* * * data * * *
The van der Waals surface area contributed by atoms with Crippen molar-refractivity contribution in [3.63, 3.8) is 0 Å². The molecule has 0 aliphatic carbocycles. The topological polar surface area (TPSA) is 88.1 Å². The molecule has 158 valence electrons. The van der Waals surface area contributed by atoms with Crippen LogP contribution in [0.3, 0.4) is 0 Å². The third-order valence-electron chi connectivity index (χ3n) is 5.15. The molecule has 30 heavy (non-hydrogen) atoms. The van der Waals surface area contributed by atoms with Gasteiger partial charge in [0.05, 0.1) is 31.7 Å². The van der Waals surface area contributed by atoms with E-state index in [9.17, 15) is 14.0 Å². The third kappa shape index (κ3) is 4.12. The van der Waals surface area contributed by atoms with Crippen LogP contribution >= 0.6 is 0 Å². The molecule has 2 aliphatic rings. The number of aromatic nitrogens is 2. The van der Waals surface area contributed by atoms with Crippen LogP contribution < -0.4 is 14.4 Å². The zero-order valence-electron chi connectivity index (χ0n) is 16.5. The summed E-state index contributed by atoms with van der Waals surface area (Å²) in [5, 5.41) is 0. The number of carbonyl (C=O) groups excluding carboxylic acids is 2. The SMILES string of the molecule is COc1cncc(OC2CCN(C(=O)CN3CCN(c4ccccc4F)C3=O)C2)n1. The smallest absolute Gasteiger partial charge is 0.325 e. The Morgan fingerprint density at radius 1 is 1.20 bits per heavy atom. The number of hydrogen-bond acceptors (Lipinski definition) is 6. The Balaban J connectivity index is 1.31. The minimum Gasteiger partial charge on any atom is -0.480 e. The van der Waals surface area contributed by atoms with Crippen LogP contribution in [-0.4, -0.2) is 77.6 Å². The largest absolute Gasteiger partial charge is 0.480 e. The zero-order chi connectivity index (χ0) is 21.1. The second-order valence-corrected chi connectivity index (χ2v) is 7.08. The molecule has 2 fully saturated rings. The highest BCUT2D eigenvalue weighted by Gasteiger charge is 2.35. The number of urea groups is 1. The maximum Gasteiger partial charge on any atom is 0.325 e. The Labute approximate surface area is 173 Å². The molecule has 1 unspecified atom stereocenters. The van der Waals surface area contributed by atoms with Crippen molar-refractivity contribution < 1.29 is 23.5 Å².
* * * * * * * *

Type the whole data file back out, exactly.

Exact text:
The van der Waals surface area contributed by atoms with Crippen molar-refractivity contribution in [3.63, 3.8) is 0 Å². The molecule has 0 aliphatic carbocycles. The topological polar surface area (TPSA) is 88.1 Å². The molecule has 158 valence electrons. The van der Waals surface area contributed by atoms with Crippen LogP contribution in [0.3, 0.4) is 0 Å². The third-order valence-electron chi connectivity index (χ3n) is 5.15. The molecule has 30 heavy (non-hydrogen) atoms. The van der Waals surface area contributed by atoms with Gasteiger partial charge in [0.05, 0.1) is 31.7 Å². The van der Waals surface area contributed by atoms with E-state index in [9.17, 15) is 14.0 Å². The third kappa shape index (κ3) is 4.12. The van der Waals surface area contributed by atoms with Crippen LogP contribution >= 0.6 is 0 Å². The molecule has 2 aliphatic rings. The number of aromatic nitrogens is 2. The van der Waals surface area contributed by atoms with Crippen LogP contribution < -0.4 is 14.4 Å². The zero-order valence-electron chi connectivity index (χ0n) is 16.5. The summed E-state index contributed by atoms with van der Waals surface area (Å²) in [5, 5.41) is 0. The number of carbonyl (C=O) groups excluding carboxylic acids is 2. The SMILES string of the molecule is COc1cncc(OC2CCN(C(=O)CN3CCN(c4ccccc4F)C3=O)C2)n1. The smallest absolute Gasteiger partial charge is 0.325 e. The Morgan fingerprint density at radius 1 is 1.20 bits per heavy atom. The number of hydrogen-bond acceptors (Lipinski definition) is 6. The Balaban J connectivity index is 1.31. The minimum Gasteiger partial charge on any atom is -0.480 e. The van der Waals surface area contributed by atoms with Crippen LogP contribution in [-0.4, -0.2) is 77.6 Å². The largest absolute Gasteiger partial charge is 0.480 e. The zero-order chi connectivity index (χ0) is 21.1. The second-order valence-corrected chi connectivity index (χ2v) is 7.08. The molecule has 2 fully saturated rings. The highest BCUT2D eigenvalue weighted by Gasteiger charge is 2.35. The number of urea groups is 1. The maximum Gasteiger partial charge on any atom is 0.325 e. The Labute approximate surface area is 173 Å². The molecule has 1 unspecified atom stereocenters. The van der Waals surface area contributed by atoms with Crippen molar-refractivity contribution < 1.29 is 23.5 Å².